BREEDING HABITS IN THE INDIAN VESPERTILIONID BAT, PIPISTRELLUS CEYLONICUS CHRYSOTHRIX (WROUGHTON)

BREEDING HABITS IN THE INDIAN VESPERTILIONID BAT, PIPISTRELLUS CEYLONICUS CHRYSOTHRIX (WROUGHTON) INTRODUCTION The reproductive activities of the bats living in cold and temperate climates have been studied extensively during the past nearly a century. However, the study of the breeding habits of the tropical bats has received the attention of biologists comparatively recently after the pioneer work of Baker and his associates (1936 , 1936fr), who showed that there are basic differences in the reproductive behaviour between the bats inhabiting cold climates and those living in warm regions. Although India has a rich chiropteran fauna details of reproduction are known with respect to very few bats, and even amons these the pattern of reproduction varies considerably. It was, therefore, felt that a detailed investigation of the breeding habits of Pipistrellus ceylonicus chrysothrix would be of considerable interest and value. * Department of Zoology, Institute of Science, Nagpur, India. HISTORICAL REVIEW Various workers have given reviews of the earlier literature pertaining to the reproduction and breeding habits of the insectivorus bats (Duval, 1895 ; Hartman, 1933 ; Baker and Bird, 1936 ; Wimsatt, 1942; Gopalakrishna, 1947, 1948, 1955 ; Ramaswamy, 1961). Gopalakrishna (1955) has classified the reproductive patterns of bats into several types and in the following review the same http://www.deepdyve.com/assets/images/DeepDyve-Logo-lg.png Mammalia - International Journal of the Systematics, Biology and Ecology of Mammals de Gruyter

BREEDING HABITS IN THE INDIAN VESPERTILIONID BAT, PIPISTRELLUS CEYLONICUS CHRYSOTHRIX (WROUGHTON)

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Publisher
de Gruyter
Copyright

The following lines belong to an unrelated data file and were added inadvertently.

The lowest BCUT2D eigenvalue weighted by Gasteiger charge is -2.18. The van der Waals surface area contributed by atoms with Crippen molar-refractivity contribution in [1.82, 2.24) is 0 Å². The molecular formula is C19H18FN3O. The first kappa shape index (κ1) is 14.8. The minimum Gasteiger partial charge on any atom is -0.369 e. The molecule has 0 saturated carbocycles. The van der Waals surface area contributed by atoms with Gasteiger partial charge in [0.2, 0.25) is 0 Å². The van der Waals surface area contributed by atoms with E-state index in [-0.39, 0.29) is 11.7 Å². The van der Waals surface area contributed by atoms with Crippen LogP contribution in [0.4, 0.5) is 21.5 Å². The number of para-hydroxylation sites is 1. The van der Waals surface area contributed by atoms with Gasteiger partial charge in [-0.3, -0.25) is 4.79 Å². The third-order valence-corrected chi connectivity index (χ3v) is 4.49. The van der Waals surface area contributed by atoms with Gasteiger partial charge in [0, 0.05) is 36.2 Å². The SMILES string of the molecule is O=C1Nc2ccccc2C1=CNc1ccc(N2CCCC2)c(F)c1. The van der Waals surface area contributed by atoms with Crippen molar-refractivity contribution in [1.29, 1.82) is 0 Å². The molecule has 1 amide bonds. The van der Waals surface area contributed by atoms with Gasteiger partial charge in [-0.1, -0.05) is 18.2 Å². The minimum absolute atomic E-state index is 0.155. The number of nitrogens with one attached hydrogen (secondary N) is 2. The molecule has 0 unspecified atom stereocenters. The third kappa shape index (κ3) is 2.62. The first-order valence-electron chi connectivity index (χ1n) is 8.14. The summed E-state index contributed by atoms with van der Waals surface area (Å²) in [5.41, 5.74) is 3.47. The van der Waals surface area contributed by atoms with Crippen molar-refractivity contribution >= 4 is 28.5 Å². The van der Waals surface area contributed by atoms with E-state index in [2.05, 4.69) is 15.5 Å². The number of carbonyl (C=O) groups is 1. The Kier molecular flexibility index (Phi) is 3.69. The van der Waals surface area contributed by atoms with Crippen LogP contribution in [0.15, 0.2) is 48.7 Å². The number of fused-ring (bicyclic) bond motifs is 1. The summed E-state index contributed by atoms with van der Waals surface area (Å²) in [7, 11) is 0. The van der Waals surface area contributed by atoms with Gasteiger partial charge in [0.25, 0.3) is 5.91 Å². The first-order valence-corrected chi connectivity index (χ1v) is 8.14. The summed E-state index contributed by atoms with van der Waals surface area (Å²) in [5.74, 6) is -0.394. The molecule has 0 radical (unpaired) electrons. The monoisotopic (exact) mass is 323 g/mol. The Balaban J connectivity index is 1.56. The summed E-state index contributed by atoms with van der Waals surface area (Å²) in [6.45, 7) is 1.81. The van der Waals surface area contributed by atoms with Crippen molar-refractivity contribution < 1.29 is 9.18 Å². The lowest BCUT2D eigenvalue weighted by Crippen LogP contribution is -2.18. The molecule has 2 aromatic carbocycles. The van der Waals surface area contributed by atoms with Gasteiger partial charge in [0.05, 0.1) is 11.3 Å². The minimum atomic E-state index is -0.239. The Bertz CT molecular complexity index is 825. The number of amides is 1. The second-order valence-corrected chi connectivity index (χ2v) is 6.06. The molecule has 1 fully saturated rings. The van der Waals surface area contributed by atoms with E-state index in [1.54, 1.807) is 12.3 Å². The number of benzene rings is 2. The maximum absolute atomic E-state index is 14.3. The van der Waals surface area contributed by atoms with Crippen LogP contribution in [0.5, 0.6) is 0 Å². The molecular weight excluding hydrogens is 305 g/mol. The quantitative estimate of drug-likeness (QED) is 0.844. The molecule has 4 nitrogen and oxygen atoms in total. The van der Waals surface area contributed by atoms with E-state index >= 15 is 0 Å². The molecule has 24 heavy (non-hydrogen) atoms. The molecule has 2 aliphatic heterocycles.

Copyright © 2009 Walter de Gruyter
ISSN
0025-1461
eISSN
1864-1547
DOI
10.1515/mamm.1971.35.2.283
Publisher site
See Article on Publisher Site

Abstract

INTRODUCTION The reproductive activities of the bats living in cold and temperate climates have been studied extensively during the past nearly a century. However, the study of the breeding habits of the tropical bats has received the attention of biologists comparatively recently after the pioneer work of Baker and his associates (1936 , 1936fr), who showed that there are basic differences in the reproductive behaviour between the bats inhabiting cold climates and those living in warm regions. Although India has a rich chiropteran fauna details of reproduction are known with respect to very few bats, and even amons these the pattern of reproduction varies considerably. It was, therefore, felt that a detailed investigation of the breeding habits of Pipistrellus ceylonicus chrysothrix would be of considerable interest and value. * Department of Zoology, Institute of Science, Nagpur, India. HISTORICAL REVIEW Various workers have given reviews of the earlier literature pertaining to the reproduction and breeding habits of the insectivorus bats (Duval, 1895 ; Hartman, 1933 ; Baker and Bird, 1936 ; Wimsatt, 1942; Gopalakrishna, 1947, 1948, 1955 ; Ramaswamy, 1961). Gopalakrishna (1955) has classified the reproductive patterns of bats into several types and in the following review the same

Journal

Mammalia - International Journal of the Systematics, Biology and Ecology of Mammalsde Gruyter

Published: Jan 1, 1971

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